then of course the banks based their business on the value of loans which was/is a false position as we can now see

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I would go so as to say that property should be banned for using as a profit maker for anyone.
So on the one hand you want to reduce the number of people owning homes or pursuing home ownership.

On the other hand you want to ban profit making from property, so no private landlords.

Treehouse? Poorhouse? Where will we all live?

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I would go so as to say that property should be banned for using as a profit maker for anyone.

How would you Police that? What does it mean in practice?

Say someone bought a house for 75K and then got a family, or extended their family and looked to move to a bigger home. In the time between buying it and getting to the stage where they wanted to move the house is now worth 300K, but the house they want is only costing 200K. Does that count as "profit" ?

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I would go so as to say that property should be banned for using as a profit maker for anyone.
So on the one hand you want to reduce the number of people owning homes or pursuing home ownership.

On the other hand you want to ban profit making from property, so no private landlords.

Treehouse? Poorhouse? Where will we all live?

Private landlords are scum, I knwo some on here may do it, but some of the stuff my Mrs's has to deal with beggars belief

Keep saying it but when history reflects on thie last years the selling off of the council housing stock at very very very low price will be seen as a 'crime'

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I would go so as to say that property should be banned for using as a profit maker for anyone.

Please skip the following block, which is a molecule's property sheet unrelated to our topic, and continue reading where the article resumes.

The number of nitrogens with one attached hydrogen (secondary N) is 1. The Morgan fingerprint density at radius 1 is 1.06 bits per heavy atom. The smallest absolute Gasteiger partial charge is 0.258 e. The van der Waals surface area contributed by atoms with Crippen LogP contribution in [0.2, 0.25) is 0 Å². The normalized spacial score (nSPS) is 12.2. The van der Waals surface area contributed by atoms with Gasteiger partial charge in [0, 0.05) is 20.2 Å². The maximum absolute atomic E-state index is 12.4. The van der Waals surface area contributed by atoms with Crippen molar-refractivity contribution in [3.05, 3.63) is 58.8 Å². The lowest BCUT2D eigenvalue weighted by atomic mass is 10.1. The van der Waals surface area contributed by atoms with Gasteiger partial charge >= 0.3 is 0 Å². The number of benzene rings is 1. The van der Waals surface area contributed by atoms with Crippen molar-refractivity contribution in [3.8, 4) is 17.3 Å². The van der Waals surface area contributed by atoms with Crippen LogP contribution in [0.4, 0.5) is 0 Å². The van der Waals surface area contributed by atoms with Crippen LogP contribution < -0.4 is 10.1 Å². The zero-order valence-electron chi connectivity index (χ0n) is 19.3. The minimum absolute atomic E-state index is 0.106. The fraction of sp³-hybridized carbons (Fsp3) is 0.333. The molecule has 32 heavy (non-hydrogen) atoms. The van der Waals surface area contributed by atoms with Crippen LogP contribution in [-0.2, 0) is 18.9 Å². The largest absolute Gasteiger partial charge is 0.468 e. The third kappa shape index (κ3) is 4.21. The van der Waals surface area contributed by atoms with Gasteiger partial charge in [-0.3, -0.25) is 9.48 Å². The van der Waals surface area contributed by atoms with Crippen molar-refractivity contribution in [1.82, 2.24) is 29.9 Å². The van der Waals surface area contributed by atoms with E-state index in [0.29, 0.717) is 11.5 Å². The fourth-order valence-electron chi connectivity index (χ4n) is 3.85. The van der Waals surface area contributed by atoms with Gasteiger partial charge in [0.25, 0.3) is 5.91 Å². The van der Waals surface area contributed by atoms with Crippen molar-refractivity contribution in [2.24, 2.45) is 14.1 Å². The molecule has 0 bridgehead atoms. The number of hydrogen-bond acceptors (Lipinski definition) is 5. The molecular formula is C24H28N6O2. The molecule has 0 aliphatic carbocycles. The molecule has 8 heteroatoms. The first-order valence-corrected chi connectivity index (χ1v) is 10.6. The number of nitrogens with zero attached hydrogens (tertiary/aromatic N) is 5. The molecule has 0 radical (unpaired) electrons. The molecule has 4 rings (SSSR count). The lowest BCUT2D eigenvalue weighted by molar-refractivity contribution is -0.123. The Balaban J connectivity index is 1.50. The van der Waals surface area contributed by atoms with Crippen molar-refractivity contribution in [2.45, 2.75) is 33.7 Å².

How would you Police that? What does it mean in practice?

Say someone bought a house for 75K and then got a family, or extended their family and looked to move to a bigger home. In the time between buying it and getting to the stage where they wanted to move the house is now worth 300K, but the house they want is only costing 200K. Does that count as "profit" ?

tax it ...

simple

but I guess the campaigns to remove inheritance tax just helped to clarify for peopel that property is about money and not about somewhere to live

in my lifetime two out of the three recessions was caused by the over inflated housing market, but this time the banks gambled on prices never going down

but I guess Richard you support the free market don't you so you will fail once again to answer whether you allow a market to collapse as they will and decide whether to support it or not ?

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Private landlords are scum, I knwo some on here may do it, but some of the stuff my Mrs's has to deal with beggars belief
So where are all the people going to live in ianrobo world - your two conflicting policy aims leave most of the people with no houses. It makes no sense.

Or are you going to nationalise the housing stock, taking all the ex council houses back into public ownership?

Or going to finance a govt backed massive house building project?

Not really thought through properly is it.

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Private landlords are scum, I knwo some on here may do it, but some of the stuff my Mrs's has to deal with beggars belief
So where are all the people going to live in ianrobo world - your two conflicting policy aims leave most of the people with no houses. It makes no sense.

Or are you going to nationalise the housing stock, taking all the ex council houses back into public ownership?

Or going to finance a govt backed massive house building project?

Not really thought through properly is it.

yes I would do all that as said before in this or another thread

spend money building, spend money now with house prices low on buying up empty property

fully support the lib dems on this plan

it is noticable those countries in shit are those with an high number of private ownership, be it rent or owned.

You would not believe the amount of landlords defaulting on mortgages and chucking peopel out, it is madness and long term costs the state more. for every people homeless it costs a basic 2k to house or find them somewhere

have I not been consisent on that Gringo ?

have long term aim of a bigger % of housing being social housing and reduce the number of private landlords who are only in it for profit, believe Clarry can explain more